As you can see the line returns listen, this means that port 2280 is open. Change the port in the grep statement  for the port you want to check.

b) You can use netstat to check for open ports:

netstat -vatn

privacydusk:/etc# netstat -vatn
Active Internet connections (servers and established)
Proto                        Recv-Q Send-Q Local Address                  Foreign                                 Address State
tcp                                  0 0 0.0.0.0:111 0.0.0.0:*                                                                      LISTEN
tcp                                  0 0 64.62.173.51:53 0.0.0.0:*                                                            LISTEN
tcp                                 0 0 127.0.0.1:53 0.0.0.0:*                                                                    LISTEN
tcp                                 0 0 127.0.0.1:982 0.0.0.0:*                                                                 LISTEN
tcp                                 0 0 0.0.0.0:22 0.0.0.0:*                                                                       LISTEN
tcp                                0 0 0.0.0.0:25 0.0.0.0:*                                                                       LISTEN
tcp                                0 0 127.0.0.1:953 0.0.0.0:*                                                                LISTEN
tcp6                             0 0 :::80 :::*                                                                                                LISTEN
tcp6                             0 0 :::53 :::*                                                                                                LISTEN
tcp6                             0 0 :::22 :::*                                                                                                LISTEN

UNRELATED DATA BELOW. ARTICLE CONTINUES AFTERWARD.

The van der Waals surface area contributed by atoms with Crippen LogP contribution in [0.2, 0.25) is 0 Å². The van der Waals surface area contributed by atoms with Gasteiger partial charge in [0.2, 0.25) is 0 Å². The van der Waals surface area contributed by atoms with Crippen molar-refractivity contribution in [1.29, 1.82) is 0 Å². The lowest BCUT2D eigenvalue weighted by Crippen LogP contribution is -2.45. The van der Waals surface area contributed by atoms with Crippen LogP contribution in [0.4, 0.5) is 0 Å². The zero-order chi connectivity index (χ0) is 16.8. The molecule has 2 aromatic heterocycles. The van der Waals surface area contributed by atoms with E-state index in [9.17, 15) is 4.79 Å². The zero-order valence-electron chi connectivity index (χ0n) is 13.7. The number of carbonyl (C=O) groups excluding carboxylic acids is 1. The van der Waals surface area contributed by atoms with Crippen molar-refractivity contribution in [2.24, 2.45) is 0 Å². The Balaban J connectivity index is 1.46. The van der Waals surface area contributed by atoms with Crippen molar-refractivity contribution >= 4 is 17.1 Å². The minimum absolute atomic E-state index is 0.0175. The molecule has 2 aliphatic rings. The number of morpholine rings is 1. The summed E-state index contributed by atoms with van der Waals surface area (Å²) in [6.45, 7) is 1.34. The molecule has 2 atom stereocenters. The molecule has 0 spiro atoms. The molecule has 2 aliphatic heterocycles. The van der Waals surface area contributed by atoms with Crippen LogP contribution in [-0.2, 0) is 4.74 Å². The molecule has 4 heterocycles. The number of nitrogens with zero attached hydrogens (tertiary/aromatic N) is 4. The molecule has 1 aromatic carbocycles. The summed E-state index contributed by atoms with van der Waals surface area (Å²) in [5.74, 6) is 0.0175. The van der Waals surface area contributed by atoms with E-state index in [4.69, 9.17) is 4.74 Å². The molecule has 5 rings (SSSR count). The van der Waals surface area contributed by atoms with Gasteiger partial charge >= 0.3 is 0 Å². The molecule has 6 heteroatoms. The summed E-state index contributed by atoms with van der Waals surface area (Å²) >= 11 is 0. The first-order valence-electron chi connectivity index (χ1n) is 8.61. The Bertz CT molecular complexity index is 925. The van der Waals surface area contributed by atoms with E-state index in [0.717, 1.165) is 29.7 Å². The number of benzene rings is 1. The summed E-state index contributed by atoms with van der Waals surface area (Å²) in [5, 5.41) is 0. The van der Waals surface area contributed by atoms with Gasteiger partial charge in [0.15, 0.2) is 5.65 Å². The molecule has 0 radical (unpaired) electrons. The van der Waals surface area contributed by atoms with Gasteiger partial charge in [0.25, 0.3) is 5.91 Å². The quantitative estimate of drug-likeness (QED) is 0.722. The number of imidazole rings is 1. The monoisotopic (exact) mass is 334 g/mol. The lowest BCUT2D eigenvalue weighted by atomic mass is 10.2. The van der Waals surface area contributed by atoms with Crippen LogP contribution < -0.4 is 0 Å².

tcp6                            0 0 ::1:953 :::*                                                                                           LISTEN


c) Another method to check for open ports on the server is to scan yourself with nmap:

privacydusk# nmap localhost
Starting Nmap 4.62 ( http://nmap.org ) at 2009-03-30 05:21 UTC

5) Once you have installed micro proxy, configured xinetd and edited etc/services you should be done on the server side, now it is time to configure your internet browser.

If you are using Opera 9.*, go to Tools>Preferences>Advanced>Network>Proxy Servers now enter 127.0.0.1 port 5000 in the HTTP box and 127.0.0.1 port 5043 in the HTTPS box.

If you are using Firefox 3.* you will need to go to Tools>Options>Advanced>Settings and do exactly the same.

You only have left setting up the tunnel from the shell. Before start surfing with your browser, type:

ssh -L 5000:127.0.0.1:2280 -L 5043:127.0.0.1:2243 username@machine.net

machine.net=your hostname, you will need to change the port numbers if you are using different ones.

To surf through the SSH tunnel on a Windows machine without shell you can use KiTTY

Firewall:
If you have IPtables installed, you will need to instruct your firewall to allow traffic through those ports, the following code will open port 2280 in IPTables:

iptables -A INPUT -p tcp -i eth0 –dport 2280 -j ACCEPT

To find out the list of open ports in the firewall use iptables -L:

privacydusk# iptables -L
Chain INPUT (policy ACCEPT)
target                 prot                         opt                     source                        destination
ACCEPT             tcp                             —                       anywhere                  anywhere                                      tcp dpt:2280
ACCEPT              tcp                            —                       anywhere                  anywhere                                      tcp dpt:2243

Newsgroup dealing with port forwarding: comp.security.ssh